Most modern devices have multiple kinds of AV inputs and outputs. One way that HDCP can be bypassed is by simply using an output that does not support it. This can be an older analog output, or an unprotected digital output. Because unprotected analog inputs are far more common, this has been described as the “Analog Hole.” The purpose of SOC is to shut down this so-called “loophole” by adding information to certain broadcasts to switch off any outputs on a consumer's device that do not use HDCP.

Why SOC is a problem

  • First, there are millions of devices in people's homes today that do not support HDCP. SOC would limit the usefulness of those devices by making them incapable of displaying content with SOC enabled. This is not a matter of new technology making old gadgets obsolete. Unlike with the move from analog to digital television or from VHS to DVD, SOC has no consumer benefit. It doesn't provide a better picture or more functionality. It is intended to give content providers, not users, more choice and power.

  • Second, most of the “bypassing” of HDCP that is done today is for perfectly legitimate reasons. It may be necessary to enable the use of non-HDCP devices, or to enable legal uses like time- and place-shifting. It should always be possible for consumers to make lawful uses of the content they have lawfully acquired, and Hollywood shouldn't have the right to use technology to rewrite copyright law. We've seen before that these kinds of technologies have a way of interfering with legitimate customer expectations.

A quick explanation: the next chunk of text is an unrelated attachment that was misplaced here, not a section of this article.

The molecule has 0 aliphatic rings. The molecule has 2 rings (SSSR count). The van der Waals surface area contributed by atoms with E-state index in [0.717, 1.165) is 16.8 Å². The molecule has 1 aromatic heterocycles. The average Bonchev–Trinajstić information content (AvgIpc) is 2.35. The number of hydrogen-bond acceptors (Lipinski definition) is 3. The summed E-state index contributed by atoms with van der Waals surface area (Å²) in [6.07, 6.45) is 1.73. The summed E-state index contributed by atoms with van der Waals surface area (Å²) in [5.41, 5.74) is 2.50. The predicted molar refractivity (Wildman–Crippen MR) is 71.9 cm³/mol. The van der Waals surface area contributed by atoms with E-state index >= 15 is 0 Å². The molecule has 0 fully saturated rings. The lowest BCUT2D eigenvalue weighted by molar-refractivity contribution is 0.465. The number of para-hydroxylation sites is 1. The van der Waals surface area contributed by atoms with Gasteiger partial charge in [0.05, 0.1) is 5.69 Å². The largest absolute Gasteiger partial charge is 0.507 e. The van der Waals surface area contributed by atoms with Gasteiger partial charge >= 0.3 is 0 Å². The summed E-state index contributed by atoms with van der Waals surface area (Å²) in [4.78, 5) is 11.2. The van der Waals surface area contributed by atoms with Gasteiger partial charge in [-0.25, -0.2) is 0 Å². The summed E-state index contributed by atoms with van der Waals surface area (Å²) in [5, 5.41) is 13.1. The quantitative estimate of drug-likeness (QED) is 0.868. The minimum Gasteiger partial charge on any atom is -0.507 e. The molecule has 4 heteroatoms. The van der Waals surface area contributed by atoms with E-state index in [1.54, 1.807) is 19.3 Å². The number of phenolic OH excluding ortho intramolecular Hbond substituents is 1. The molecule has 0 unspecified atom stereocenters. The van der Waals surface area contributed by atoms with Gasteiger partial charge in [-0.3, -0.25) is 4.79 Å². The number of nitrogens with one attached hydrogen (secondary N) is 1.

• Third, even after inconveniencing consumers by disabling part or all of their devices, SOC is unlikely to have an effect on unauthorized file sharing. Most movies that end up on the Internet for free get there well before those movies are available to consumers via video-on-demand or DVD. In fact, most movies get put on the Internet by insiders with early access to them, or by international groups. Not only that, the knowledge of how to get around HDCP and thus render SOC useless is widely available. SOC would have no impact on those that put movies on the Internet today.